Monday, September 30, 2019

Keep Your Credit in Check: 4 Common Credit Killers to Watch Out For



A plummeting credit score could end up costing you thousands in the coming years, and you could have blemishes on your record without even realizing it. If you are tired of struggling with a low credit score, then you might want to keep an eye out for these common issues that will drive that number into the ground.

Constant Credit Checks


You should always ask potential creditor what kind of credit check they are going to carry out before you hand them an application. A soft inquiry won’t impact your credit, but a hard check could drop your score by multiple points. 


In order to carry out a hard check, the third-party must have your consent, and that usually occurs when you apply for a new job or a home loan. If you are shopping for a loan, then all inquiries within 45 days will be counted as one hard check.

Unpaid Tickets


Many people don’t realize that an unpaid ticket could actually impact their credit score. Getting a ticket won’t necessarily show up on your credit report, but it could end up dropping your score if the bill is eventually sent to a collections agency. 




That is why if you feel that you won’t be able to pay a traffic ticket, you must immediately reach out to a traffic ticket lawyer to have it disputed before it can damage your credit score in a severe way.

Loan Increases


When an organization is determining your credit score, they are going to compare your income to your total debt. If your debt increases and your income remains the same, then your credit score might drop by a few points. That being said, paying off your loans will gradually increase your credit score over time.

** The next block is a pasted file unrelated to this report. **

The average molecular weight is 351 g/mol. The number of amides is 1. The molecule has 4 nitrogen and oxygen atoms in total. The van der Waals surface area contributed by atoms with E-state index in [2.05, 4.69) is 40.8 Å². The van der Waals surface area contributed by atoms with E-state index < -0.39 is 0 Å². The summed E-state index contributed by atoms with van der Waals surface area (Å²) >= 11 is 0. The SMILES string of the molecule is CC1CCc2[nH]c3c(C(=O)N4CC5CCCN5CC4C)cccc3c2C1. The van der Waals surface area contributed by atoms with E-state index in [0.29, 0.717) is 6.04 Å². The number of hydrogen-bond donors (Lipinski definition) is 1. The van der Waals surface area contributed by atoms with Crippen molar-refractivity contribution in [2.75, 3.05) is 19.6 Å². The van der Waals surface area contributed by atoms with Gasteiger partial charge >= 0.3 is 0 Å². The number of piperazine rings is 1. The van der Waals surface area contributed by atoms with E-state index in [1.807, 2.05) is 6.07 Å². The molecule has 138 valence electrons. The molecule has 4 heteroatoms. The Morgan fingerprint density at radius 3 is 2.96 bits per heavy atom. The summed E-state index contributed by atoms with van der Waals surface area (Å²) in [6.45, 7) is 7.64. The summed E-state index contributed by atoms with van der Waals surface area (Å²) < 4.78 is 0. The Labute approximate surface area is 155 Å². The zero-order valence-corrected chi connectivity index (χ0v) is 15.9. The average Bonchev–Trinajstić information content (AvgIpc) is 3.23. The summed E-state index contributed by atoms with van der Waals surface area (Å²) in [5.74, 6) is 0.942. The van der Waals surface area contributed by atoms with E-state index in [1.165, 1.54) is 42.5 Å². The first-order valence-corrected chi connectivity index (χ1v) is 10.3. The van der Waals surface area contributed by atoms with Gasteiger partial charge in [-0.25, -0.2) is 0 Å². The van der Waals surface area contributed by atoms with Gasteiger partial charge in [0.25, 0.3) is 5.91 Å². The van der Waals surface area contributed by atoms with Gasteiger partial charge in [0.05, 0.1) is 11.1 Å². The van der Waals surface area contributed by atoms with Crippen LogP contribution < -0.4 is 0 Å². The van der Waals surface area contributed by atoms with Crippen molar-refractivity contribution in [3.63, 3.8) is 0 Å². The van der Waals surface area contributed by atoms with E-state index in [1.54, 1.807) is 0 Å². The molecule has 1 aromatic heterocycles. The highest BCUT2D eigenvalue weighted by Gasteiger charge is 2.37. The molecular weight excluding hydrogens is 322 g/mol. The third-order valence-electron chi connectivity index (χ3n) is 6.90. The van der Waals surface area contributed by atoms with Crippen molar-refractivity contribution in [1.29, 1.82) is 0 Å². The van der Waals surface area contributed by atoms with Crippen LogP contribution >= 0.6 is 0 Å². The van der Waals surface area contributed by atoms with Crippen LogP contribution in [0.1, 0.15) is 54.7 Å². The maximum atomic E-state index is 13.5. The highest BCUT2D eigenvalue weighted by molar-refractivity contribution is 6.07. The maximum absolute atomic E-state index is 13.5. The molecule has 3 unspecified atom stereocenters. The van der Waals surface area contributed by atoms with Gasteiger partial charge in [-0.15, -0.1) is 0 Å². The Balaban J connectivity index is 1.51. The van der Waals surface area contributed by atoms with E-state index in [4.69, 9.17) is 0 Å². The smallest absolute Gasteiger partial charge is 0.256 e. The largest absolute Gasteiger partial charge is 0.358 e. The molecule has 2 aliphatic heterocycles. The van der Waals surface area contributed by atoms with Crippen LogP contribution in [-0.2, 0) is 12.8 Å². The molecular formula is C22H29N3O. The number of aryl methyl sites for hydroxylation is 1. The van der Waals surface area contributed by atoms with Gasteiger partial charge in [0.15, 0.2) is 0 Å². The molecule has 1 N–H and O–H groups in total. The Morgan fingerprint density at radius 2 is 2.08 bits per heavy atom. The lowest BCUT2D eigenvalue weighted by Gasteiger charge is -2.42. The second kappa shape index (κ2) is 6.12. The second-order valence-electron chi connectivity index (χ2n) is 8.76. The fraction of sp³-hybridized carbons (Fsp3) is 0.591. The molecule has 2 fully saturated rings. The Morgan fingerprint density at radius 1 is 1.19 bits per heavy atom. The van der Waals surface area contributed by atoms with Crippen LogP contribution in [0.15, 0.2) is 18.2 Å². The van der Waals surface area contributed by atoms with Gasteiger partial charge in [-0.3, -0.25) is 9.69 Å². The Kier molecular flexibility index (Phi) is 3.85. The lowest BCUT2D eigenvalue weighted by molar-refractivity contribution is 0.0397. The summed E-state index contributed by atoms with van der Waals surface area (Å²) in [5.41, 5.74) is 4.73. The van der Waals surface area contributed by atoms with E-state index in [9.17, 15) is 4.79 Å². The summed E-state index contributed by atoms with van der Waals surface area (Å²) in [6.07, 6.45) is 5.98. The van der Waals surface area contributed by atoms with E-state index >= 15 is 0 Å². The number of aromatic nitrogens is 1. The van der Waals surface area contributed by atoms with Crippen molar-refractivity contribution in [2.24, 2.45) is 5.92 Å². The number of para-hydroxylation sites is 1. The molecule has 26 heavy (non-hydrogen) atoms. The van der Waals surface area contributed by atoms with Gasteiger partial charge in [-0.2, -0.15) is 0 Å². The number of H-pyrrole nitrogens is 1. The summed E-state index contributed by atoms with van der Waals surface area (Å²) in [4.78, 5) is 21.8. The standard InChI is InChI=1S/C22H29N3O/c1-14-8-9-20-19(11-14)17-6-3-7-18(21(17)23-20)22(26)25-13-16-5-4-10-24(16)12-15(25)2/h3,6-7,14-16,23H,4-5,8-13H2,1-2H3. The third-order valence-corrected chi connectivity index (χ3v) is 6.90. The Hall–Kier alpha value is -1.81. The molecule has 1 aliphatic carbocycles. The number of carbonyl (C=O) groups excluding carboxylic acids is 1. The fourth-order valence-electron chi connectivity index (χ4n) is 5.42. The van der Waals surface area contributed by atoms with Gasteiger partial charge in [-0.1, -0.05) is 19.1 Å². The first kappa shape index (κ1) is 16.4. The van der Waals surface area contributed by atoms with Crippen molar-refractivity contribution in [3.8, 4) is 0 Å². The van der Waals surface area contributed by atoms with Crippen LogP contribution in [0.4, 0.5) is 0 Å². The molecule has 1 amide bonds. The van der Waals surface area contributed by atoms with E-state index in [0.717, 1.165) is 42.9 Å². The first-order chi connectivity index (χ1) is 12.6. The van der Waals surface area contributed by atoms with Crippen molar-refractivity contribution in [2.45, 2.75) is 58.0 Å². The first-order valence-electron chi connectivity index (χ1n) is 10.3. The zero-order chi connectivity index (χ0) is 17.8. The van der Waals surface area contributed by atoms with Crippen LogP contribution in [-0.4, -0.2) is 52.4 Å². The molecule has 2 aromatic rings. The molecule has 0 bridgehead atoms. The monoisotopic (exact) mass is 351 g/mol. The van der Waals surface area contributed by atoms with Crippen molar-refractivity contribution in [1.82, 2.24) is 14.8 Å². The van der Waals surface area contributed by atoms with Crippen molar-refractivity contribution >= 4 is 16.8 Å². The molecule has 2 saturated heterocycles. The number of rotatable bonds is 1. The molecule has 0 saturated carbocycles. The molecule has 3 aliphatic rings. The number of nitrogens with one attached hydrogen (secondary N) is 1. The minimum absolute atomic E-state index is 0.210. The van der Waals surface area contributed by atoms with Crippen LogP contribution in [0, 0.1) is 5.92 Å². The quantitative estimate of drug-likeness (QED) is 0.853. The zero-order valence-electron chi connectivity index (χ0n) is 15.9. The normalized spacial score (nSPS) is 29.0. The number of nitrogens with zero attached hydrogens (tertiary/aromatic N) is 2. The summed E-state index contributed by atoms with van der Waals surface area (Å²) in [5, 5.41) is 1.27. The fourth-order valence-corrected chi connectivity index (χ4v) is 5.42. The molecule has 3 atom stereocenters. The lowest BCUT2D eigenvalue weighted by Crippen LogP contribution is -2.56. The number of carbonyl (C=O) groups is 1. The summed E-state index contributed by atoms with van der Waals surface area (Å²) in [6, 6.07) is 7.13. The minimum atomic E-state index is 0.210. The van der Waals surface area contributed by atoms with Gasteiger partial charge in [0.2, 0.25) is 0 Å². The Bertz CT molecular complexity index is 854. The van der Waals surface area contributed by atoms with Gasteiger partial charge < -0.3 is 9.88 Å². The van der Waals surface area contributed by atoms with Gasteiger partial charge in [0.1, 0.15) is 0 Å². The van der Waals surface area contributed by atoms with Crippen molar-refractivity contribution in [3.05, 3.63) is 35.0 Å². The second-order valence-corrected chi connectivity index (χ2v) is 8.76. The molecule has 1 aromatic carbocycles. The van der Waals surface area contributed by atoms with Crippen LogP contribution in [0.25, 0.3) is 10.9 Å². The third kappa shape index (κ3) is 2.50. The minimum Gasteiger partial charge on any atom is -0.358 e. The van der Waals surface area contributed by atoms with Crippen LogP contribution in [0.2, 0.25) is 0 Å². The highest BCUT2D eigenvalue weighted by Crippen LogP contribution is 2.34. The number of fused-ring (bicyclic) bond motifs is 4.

Canceling Lines of Credit


It is an unfortunate fact that determining an individual’s credit is a relatively complicated process, and many different variables are taken into consideration. That includes how many lines of credit you have open and how long those lines have been active. 


Whenever you cancel a line of credit, your score will most likely dip for at least a month or two. After that time, your score should slowly climb back up.

Once you have your credit score at a decent level, you need to make sure that you check on it at least once every few months. Identity theft is a growing problem, and you must catch that type of crime right away if you want to avoid long-term problems with your credit score.


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